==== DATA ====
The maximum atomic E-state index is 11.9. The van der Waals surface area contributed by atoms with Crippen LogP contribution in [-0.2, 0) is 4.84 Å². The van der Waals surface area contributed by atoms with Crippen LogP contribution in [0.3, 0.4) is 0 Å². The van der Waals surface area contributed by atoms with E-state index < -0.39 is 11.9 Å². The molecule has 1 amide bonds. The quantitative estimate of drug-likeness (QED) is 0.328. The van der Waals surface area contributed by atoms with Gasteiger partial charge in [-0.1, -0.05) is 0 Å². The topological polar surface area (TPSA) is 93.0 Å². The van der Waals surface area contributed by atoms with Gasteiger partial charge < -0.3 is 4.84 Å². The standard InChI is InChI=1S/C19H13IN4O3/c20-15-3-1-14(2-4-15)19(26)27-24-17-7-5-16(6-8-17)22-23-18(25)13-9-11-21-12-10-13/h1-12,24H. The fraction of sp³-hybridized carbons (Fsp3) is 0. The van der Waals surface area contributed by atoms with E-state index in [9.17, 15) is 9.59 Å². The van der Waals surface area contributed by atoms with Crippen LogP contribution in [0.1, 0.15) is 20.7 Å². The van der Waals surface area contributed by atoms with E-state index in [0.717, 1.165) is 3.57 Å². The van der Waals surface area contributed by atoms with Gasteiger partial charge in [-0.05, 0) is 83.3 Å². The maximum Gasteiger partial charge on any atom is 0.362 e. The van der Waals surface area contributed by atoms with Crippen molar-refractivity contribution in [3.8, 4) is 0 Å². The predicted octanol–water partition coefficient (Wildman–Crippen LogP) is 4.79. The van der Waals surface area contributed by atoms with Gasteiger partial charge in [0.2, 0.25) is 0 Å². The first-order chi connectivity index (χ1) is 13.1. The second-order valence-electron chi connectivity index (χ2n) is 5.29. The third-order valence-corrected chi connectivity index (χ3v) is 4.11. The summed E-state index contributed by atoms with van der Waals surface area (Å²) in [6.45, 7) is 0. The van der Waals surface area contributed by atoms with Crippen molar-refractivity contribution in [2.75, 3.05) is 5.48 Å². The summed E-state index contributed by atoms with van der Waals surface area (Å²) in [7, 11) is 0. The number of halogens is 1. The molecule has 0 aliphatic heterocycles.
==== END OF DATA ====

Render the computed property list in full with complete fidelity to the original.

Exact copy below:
The maximum atomic E-state index is 11.9. The van der Waals surface area contributed by atoms with Crippen LogP contribution in [-0.2, 0) is 4.84 Å². The van der Waals surface area contributed by atoms with Crippen LogP contribution in [0.3, 0.4) is 0 Å². The van der Waals surface area contributed by atoms with E-state index < -0.39 is 11.9 Å². The molecule has 1 amide bonds. The quantitative estimate of drug-likeness (QED) is 0.328. The van der Waals surface area contributed by atoms with Gasteiger partial charge in [-0.1, -0.05) is 0 Å². The topological polar surface area (TPSA) is 93.0 Å². The van der Waals surface area contributed by atoms with Gasteiger partial charge < -0.3 is 4.84 Å². The standard InChI is InChI=1S/C19H13IN4O3/c20-15-3-1-14(2-4-15)19(26)27-24-17-7-5-16(6-8-17)22-23-18(25)13-9-11-21-12-10-13/h1-12,24H. The fraction of sp³-hybridized carbons (Fsp3) is 0. The van der Waals surface area contributed by atoms with E-state index in [9.17, 15) is 9.59 Å². The van der Waals surface area contributed by atoms with Crippen LogP contribution in [0.1, 0.15) is 20.7 Å². The van der Waals surface area contributed by atoms with E-state index in [0.717, 1.165) is 3.57 Å². The van der Waals surface area contributed by atoms with Gasteiger partial charge in [-0.05, 0) is 83.3 Å². The maximum Gasteiger partial charge on any atom is 0.362 e. The van der Waals surface area contributed by atoms with Crippen molar-refractivity contribution in [3.8, 4) is 0 Å². The predicted octanol–water partition coefficient (Wildman–Crippen LogP) is 4.79. The van der Waals surface area contributed by atoms with Gasteiger partial charge in [0.2, 0.25) is 0 Å². The first-order chi connectivity index (χ1) is 13.1. The second-order valence-electron chi connectivity index (χ2n) is 5.29. The third-order valence-corrected chi connectivity index (χ3v) is 4.11. The summed E-state index contributed by atoms with van der Waals surface area (Å²) in [6.45, 7) is 0. The van der Waals surface area contributed by atoms with Crippen molar-refractivity contribution in [2.75, 3.05) is 5.48 Å². The summed E-state index contributed by atoms with van der Waals surface area (Å²) in [7, 11) is 0. The number of halogens is 1. The molecule has 0 aliphatic heterocycles.